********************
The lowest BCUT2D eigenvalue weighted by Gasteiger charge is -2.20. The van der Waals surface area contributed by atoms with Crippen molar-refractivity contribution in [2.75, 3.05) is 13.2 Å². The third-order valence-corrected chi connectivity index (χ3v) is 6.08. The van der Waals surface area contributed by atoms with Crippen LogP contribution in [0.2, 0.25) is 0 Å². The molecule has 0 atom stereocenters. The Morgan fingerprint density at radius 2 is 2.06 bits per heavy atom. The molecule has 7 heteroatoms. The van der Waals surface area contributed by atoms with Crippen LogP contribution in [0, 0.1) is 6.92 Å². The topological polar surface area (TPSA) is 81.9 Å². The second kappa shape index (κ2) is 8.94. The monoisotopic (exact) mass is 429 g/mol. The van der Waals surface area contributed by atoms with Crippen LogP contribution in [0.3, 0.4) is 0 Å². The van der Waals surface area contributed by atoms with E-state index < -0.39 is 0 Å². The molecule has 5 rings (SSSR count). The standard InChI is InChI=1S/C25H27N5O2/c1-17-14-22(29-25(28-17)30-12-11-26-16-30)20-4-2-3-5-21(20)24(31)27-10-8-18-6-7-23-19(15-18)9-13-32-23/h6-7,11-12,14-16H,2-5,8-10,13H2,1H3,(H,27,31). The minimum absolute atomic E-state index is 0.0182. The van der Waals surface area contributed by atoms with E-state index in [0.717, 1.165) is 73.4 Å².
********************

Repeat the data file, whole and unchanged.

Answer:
The lowest BCUT2D eigenvalue weighted by Gasteiger charge is -2.20. The van der Waals surface area contributed by atoms with Crippen molar-refractivity contribution in [2.75, 3.05) is 13.2 Å². The third-order valence-corrected chi connectivity index (χ3v) is 6.08. The van der Waals surface area contributed by atoms with Crippen LogP contribution in [0.2, 0.25) is 0 Å². The molecule has 0 atom stereocenters. The Morgan fingerprint density at radius 2 is 2.06 bits per heavy atom. The molecule has 7 heteroatoms. The van der Waals surface area contributed by atoms with Crippen LogP contribution in [0, 0.1) is 6.92 Å². The topological polar surface area (TPSA) is 81.9 Å². The second kappa shape index (κ2) is 8.94. The monoisotopic (exact) mass is 429 g/mol. The van der Waals surface area contributed by atoms with Crippen LogP contribution in [0.3, 0.4) is 0 Å². The van der Waals surface area contributed by atoms with E-state index < -0.39 is 0 Å². The molecule has 5 rings (SSSR count). The standard InChI is InChI=1S/C25H27N5O2/c1-17-14-22(29-25(28-17)30-12-11-26-16-30)20-4-2-3-5-21(20)24(31)27-10-8-18-6-7-23-19(15-18)9-13-32-23/h6-7,11-12,14-16H,2-5,8-10,13H2,1H3,(H,27,31). The minimum absolute atomic E-state index is 0.0182. The van der Waals surface area contributed by atoms with E-state index in [0.717, 1.165) is 73.4 Å².